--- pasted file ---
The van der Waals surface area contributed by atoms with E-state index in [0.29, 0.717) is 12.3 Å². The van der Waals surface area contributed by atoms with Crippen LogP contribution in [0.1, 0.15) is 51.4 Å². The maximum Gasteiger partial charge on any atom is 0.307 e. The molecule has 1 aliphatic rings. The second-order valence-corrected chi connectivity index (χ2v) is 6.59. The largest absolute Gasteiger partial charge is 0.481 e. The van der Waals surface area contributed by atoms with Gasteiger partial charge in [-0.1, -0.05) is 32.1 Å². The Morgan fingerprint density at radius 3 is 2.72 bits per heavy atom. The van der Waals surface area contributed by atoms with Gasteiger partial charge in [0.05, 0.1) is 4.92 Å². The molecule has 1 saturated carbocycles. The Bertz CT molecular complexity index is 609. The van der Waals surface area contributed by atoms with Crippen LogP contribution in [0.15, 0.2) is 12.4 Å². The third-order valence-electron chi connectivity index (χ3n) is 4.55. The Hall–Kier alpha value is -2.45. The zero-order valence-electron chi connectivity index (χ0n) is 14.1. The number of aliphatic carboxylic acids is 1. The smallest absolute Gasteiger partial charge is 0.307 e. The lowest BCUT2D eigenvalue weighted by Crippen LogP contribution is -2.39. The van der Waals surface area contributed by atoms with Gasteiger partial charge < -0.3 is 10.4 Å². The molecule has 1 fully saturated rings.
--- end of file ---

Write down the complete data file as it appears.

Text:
The van der Waals surface area contributed by atoms with E-state index in [0.29, 0.717) is 12.3 Å². The van der Waals surface area contributed by atoms with Crippen LogP contribution in [0.1, 0.15) is 51.4 Å². The maximum Gasteiger partial charge on any atom is 0.307 e. The molecule has 1 aliphatic rings. The second-order valence-corrected chi connectivity index (χ2v) is 6.59. The largest absolute Gasteiger partial charge is 0.481 e. The van der Waals surface area contributed by atoms with Gasteiger partial charge in [-0.1, -0.05) is 32.1 Å². The Morgan fingerprint density at radius 3 is 2.72 bits per heavy atom. The van der Waals surface area contributed by atoms with Gasteiger partial charge in [0.05, 0.1) is 4.92 Å². The molecule has 1 saturated carbocycles. The Bertz CT molecular complexity index is 609. The van der Waals surface area contributed by atoms with Crippen LogP contribution in [0.15, 0.2) is 12.4 Å². The third-order valence-electron chi connectivity index (χ3n) is 4.55. The Hall–Kier alpha value is -2.45. The zero-order valence-electron chi connectivity index (χ0n) is 14.1. The number of aliphatic carboxylic acids is 1. The smallest absolute Gasteiger partial charge is 0.307 e. The lowest BCUT2D eigenvalue weighted by Crippen LogP contribution is -2.39. The van der Waals surface area contributed by atoms with Gasteiger partial charge < -0.3 is 10.4 Å². The molecule has 1 fully saturated rings.